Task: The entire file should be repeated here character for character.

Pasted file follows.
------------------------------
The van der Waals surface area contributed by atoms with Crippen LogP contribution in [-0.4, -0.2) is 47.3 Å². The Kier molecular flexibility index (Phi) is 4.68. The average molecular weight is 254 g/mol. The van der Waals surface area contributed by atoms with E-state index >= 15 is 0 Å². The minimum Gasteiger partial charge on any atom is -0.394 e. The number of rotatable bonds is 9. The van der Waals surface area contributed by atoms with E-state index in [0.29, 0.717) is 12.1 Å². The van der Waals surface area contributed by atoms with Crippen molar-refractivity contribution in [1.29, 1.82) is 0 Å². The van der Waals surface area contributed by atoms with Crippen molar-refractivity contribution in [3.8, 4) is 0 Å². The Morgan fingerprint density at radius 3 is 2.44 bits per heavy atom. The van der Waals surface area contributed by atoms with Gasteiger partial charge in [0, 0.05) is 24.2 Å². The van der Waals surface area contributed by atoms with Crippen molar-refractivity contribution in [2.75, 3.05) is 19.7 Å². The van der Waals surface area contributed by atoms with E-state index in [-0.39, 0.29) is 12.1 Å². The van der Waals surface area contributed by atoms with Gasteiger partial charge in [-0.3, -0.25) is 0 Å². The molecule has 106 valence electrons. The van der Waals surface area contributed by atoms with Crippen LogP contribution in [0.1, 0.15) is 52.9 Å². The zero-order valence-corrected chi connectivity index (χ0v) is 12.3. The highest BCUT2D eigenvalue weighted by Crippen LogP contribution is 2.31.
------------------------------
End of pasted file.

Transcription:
The van der Waals surface area contributed by atoms with Crippen LogP contribution in [-0.4, -0.2) is 47.3 Å². The Kier molecular flexibility index (Phi) is 4.68. The average molecular weight is 254 g/mol. The van der Waals surface area contributed by atoms with E-state index >= 15 is 0 Å². The minimum Gasteiger partial charge on any atom is -0.394 e. The number of rotatable bonds is 9. The van der Waals surface area contributed by atoms with E-state index in [0.29, 0.717) is 12.1 Å². The van der Waals surface area contributed by atoms with Crippen molar-refractivity contribution in [1.29, 1.82) is 0 Å². The van der Waals surface area contributed by atoms with Crippen molar-refractivity contribution in [3.8, 4) is 0 Å². The Morgan fingerprint density at radius 3 is 2.44 bits per heavy atom. The van der Waals surface area contributed by atoms with Gasteiger partial charge in [0, 0.05) is 24.2 Å². The van der Waals surface area contributed by atoms with Crippen molar-refractivity contribution in [2.75, 3.05) is 19.7 Å². The van der Waals surface area contributed by atoms with E-state index in [-0.39, 0.29) is 12.1 Å². The van der Waals surface area contributed by atoms with Gasteiger partial charge in [-0.3, -0.25) is 0 Å². The molecule has 106 valence electrons. The van der Waals surface area contributed by atoms with Crippen LogP contribution in [0.1, 0.15) is 52.9 Å². The zero-order valence-corrected chi connectivity index (χ0v) is 12.3. The highest BCUT2D eigenvalue weighted by Crippen LogP contribution is 2.31.